The Covid diary keepers are just the latest iteration of plague diarists, of course. During the Great Plague of 1665, nearly 100,000 people died just in London, and Samuel Pepys was there to journal through the whole thing. His entries are a mixture of fear and just going about his daily business, which feels more than a little familiar to us now. They’re so detailed that they’ve become a basis for historians of 17th-century England trying to reconstruct the milieu now. And in 1722, Daniel Defoe published A Journal of the Plague Year, a fictionalized journal purportedly written by a survivor of that same 1665 plague; it’s so deeply researched that people still argue about whether it should be considered something other than fiction.
Such journals give us an insight into the blend of the mundane (I had yogurt for lunch) and the terrifying (the sirens haven’t stopped for days) that make up the unending, anxious tedium of plague times. They resist the tendency of narratives that may be woven later, both by artists and by powerful people seeking to bend the story in their own direction, to tie the tale in a neat bow. Or to extract a triumphant tale of victory over death. Or to disregard the daily beats of life in favor of some other meta-narrative. Diaries remind us that our lives, our long years, are made up of days and events and emotions — even in a pandemic.
Watching diaries arise during this pandemic year, I found myself thinking of something that isn’t strictly plague-bound: the artist On Kawara’s Today series. I’ve seen pieces of it in various museums around the world, and it’s always striking. Starting on January 4, 1966, Kawara made a painting every single day, consisting simply of the date in white painted onto a solid dark background. He varied the language and grammar of the painting depending on what country he was in that day. The colors varied at times, too, and each is hand-lettered. The pieces are mostly quite small, but occasionally he made them huge (as in July 1969, when the moon landing occurred). If he couldn’t finish the painting on the date depicted, he’d destroy it. Ultimately, he made more than 1,000.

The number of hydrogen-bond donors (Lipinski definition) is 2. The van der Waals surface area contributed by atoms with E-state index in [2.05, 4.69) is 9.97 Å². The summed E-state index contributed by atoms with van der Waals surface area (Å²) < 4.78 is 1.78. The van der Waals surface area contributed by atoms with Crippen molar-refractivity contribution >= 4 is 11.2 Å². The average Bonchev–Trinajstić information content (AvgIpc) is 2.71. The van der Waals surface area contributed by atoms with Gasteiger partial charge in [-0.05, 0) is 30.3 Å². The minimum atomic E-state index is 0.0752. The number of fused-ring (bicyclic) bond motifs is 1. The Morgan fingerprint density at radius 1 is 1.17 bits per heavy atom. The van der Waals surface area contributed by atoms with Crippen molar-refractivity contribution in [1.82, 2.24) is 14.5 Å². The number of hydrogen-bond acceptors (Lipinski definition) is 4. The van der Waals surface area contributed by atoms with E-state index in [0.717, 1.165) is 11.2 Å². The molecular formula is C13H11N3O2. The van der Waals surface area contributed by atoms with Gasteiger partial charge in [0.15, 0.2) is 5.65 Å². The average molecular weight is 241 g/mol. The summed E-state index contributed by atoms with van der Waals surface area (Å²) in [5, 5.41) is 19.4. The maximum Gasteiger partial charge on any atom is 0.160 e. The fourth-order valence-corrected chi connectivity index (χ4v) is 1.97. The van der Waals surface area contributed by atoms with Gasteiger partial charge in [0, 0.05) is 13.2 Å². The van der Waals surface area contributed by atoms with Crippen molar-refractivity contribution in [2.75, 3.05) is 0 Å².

Whenever I look at the paintings, I am reminded that while a little information about them comes through in each painting, for the most part I don’t know what that day was like for Kawara. The meaning largely resides in the maker, who might look at it and revisit the day’s emotions, activities, and epiphanies. Even the plague diarist can’t record everything that happened and everything they felt on a given day. The diary is itself an object that evokes something different for everyone who looks at it.
And Covid Diaries NYC is no different; having lived through the same time the filmmakers are chronicling, I remember where I was, too. When Aracelie cries on the phone to a friend that “I feel so many things and nothing at the same time … it’s like I won the lottery of bad luck,” well, I know just what that feels like. I remember that day. (It’s still here, sometimes.) That we may look back at these moments and count ourselves lucky or even raise an eyebrow at our former selves doesn’t make that experience less real. The plague diaries we’ve all been keeping, in one way or another, are a record for history — but they’re also for our future selves. Not to remember something we can’t forget, but to recall that life happens, and then, it keeps going.
Covid Diaries NYC is streaming on HBO Max.
Author: Alissa Wilkinson